Head-hopping: how writers nail down points of view in their stories

A few years ago I was invited to a book launch in a small local bookshop, at which readings by the author from her novel were punctuated with musical interludes from a remarkably loud bongo band. This mildly surreal juxtaposition didn’t reduce the fact that the author – clearly – had complete mastery of both character voice and of points of view.

Photo I took of some essential writing fuel I was about to consume...
Photo I took of some essential writing fuel I was about to consume…

Points of view are often a challenge to beginning writers.  I’ve discussed it before, but it’s well worth discussing again. The problem is simple: a story written from the perspective of a specific character shouldn’t include details that wouldn’t be known to that character. And yet, all too often, that’s exactly what seems to happen. I don’t know why, other than to suppose that in this age of movie and TV entertainment, some authors visualise their story as if watching a movie.

Let me explain the main points of view:

  1. First person singular. The story is told from the perspective of a single individual, ‘I’. It’s a powerful technique for conveying a specific character, a unique or distinctive voice, and for showing how they see the world. Nothing can be revealed other than what the main character sees.
  2. Third person singular. Similar to first person singular, but instead of ‘I’ the author refers to the character as ‘he’ or ‘she’. It’s another powerful way of conveying a specific character. Again, nothing can be revealed other than what the character sees.
  3. Third person plural. It’s possible for an author to have multiple lead characters. Care is needed – every one has to be properly developed. Each needs their own distinctive voice. Consistency of viewpoint remains crucial: each character takes full frame when it’s their turn, and nothing should happen that the character currently narrating the story wouldn’t see. One of the best examples I’ve read is Tolkien’s The Lord Of The Rings.
  4. Eye of God. The author narrates what happens to the lead character or characters, but not so strictly from their viewpoint. Again, this doesn’t mean just jumping from viewpoint to viewpoint; it’s important to consistently narrate every scene from the single viewpoint of a chosen character. A good example is Tolkien’s The Hobbit, which was third person singular, but where the ‘Eye of God’, in the form of the storyteller’s voice, and occasional scenes from elsewhere, intruded from time to time. He got the balance right.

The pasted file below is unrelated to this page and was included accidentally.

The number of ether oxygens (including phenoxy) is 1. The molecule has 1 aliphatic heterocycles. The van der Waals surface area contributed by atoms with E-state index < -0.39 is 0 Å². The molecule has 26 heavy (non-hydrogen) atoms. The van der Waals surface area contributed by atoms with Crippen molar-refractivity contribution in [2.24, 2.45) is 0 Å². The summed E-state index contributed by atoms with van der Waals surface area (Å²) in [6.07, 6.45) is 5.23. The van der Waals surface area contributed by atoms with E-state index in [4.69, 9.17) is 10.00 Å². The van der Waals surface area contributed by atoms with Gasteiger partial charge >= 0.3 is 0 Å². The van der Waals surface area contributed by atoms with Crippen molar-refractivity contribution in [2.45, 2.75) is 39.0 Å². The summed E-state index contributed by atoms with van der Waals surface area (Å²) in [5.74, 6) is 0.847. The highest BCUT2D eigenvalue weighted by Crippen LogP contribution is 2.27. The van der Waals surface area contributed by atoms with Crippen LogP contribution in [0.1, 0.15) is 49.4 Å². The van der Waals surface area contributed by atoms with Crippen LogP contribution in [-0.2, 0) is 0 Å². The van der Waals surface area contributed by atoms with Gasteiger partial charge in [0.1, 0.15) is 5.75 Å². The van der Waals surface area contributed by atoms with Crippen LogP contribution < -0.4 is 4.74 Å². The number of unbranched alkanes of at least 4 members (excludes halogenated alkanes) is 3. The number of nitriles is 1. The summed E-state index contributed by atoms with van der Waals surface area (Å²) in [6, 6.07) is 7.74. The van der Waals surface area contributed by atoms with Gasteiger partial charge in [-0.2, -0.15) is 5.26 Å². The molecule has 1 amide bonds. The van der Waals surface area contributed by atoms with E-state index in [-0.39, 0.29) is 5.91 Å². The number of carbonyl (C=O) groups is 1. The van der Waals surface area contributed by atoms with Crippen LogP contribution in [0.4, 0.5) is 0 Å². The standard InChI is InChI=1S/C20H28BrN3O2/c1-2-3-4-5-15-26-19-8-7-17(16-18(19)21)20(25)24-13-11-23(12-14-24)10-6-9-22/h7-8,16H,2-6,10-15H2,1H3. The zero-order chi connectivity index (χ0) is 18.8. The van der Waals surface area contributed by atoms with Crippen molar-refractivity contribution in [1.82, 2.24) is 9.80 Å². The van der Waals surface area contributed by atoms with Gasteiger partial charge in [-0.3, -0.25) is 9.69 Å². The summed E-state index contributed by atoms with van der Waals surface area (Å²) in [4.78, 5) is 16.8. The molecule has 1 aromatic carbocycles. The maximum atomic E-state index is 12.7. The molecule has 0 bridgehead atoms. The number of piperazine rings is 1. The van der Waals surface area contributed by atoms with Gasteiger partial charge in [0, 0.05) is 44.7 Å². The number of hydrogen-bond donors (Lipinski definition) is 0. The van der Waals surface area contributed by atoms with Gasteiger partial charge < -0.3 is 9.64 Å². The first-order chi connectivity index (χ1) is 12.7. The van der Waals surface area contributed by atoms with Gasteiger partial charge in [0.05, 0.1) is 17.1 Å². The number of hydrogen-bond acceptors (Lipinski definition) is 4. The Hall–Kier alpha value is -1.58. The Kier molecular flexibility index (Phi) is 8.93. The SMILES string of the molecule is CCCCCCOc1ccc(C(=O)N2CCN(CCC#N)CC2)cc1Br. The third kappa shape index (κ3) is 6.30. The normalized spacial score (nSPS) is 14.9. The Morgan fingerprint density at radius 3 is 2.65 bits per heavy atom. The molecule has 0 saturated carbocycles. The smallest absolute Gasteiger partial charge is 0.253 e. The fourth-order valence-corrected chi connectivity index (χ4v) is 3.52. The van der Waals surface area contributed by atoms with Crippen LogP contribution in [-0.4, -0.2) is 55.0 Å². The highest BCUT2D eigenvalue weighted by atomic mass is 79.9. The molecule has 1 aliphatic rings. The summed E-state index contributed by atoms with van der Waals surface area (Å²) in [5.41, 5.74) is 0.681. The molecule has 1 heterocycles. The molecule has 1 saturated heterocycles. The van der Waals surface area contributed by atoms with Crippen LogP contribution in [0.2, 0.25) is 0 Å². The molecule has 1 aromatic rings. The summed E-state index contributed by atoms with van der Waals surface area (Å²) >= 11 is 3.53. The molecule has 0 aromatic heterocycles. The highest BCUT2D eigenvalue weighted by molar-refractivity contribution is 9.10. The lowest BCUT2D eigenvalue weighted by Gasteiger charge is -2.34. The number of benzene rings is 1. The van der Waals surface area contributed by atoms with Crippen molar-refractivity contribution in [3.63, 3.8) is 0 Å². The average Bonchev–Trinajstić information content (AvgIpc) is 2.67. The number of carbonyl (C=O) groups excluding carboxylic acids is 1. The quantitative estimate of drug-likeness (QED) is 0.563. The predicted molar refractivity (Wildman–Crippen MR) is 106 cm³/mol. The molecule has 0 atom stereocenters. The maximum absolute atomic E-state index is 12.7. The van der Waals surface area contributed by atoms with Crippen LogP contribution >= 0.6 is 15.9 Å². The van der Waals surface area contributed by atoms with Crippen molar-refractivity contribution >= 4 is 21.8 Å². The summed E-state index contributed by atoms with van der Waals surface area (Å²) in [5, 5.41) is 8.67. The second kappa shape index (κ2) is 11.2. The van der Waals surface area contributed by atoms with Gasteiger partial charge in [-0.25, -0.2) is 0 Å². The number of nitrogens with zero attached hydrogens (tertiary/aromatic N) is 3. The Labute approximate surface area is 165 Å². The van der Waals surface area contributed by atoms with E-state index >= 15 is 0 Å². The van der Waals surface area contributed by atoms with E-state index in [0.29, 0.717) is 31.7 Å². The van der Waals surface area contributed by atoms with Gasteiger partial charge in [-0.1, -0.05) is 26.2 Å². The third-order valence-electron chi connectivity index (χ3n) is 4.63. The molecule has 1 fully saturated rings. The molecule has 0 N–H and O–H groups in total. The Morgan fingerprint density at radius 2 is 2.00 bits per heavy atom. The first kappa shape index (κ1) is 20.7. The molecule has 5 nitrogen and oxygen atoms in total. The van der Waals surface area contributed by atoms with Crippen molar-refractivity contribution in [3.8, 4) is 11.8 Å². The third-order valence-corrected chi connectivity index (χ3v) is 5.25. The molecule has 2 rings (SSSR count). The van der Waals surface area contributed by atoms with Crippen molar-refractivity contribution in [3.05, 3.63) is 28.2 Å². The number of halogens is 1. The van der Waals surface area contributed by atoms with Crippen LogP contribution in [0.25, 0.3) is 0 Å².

Why is ‘Eye of God’ restricted? The reason’s simple: if the author reveals things the ‘focus’ character wouldn’t know or see, it usually destroys tension, because the reader ends up knowing a lot more than the character. Sometimes that works to build tension, but only if it’s done right – if the reason for that revelation is made clear. It also has to be plausible. More often it ends up with the storyteller ‘telling’ rather than ‘showing’ the reader, which is a story killer in its own right. And it always takes focus away from character – which is what all stories must be hung around.

So the PoV rule is pretty simple: keep it consistent with what you’ve chosen – and always ask: ‘Could the character who’s the current narrative focus see or know this?’ If not – well, avoid. More soon on voice.

Copyright © Matthew Wright 2015


3 thoughts on “Head-hopping: how writers nail down points of view in their stories

  1. Regarding this particular topic, one thing I’ve been wondering lately is this: If you’re writing in third person singular, can you describe the POV character’s facial expressions such as grins, scowls, glares, etc.? Since it seems like I’m often unaware what my face is doing in real life as I experience glorious victory and shameful defeat, I’m inclined to think such descriptions are a POV break. But I’m often not sure because sometimes I’m aware when I have a big, goofy grin on my face🙂

    1. It’s whatever the POV character woild themselves be aware of. Goofy grin? Sure! They would also be aware of how others react to their expressions. That reaction offers one way of conveying the expression to the reader.

      1. That’s a really good point about using other people’s reactions to the POV character’s expressions. That’s definitely something to keep in mind as I wrestle with this stuff.

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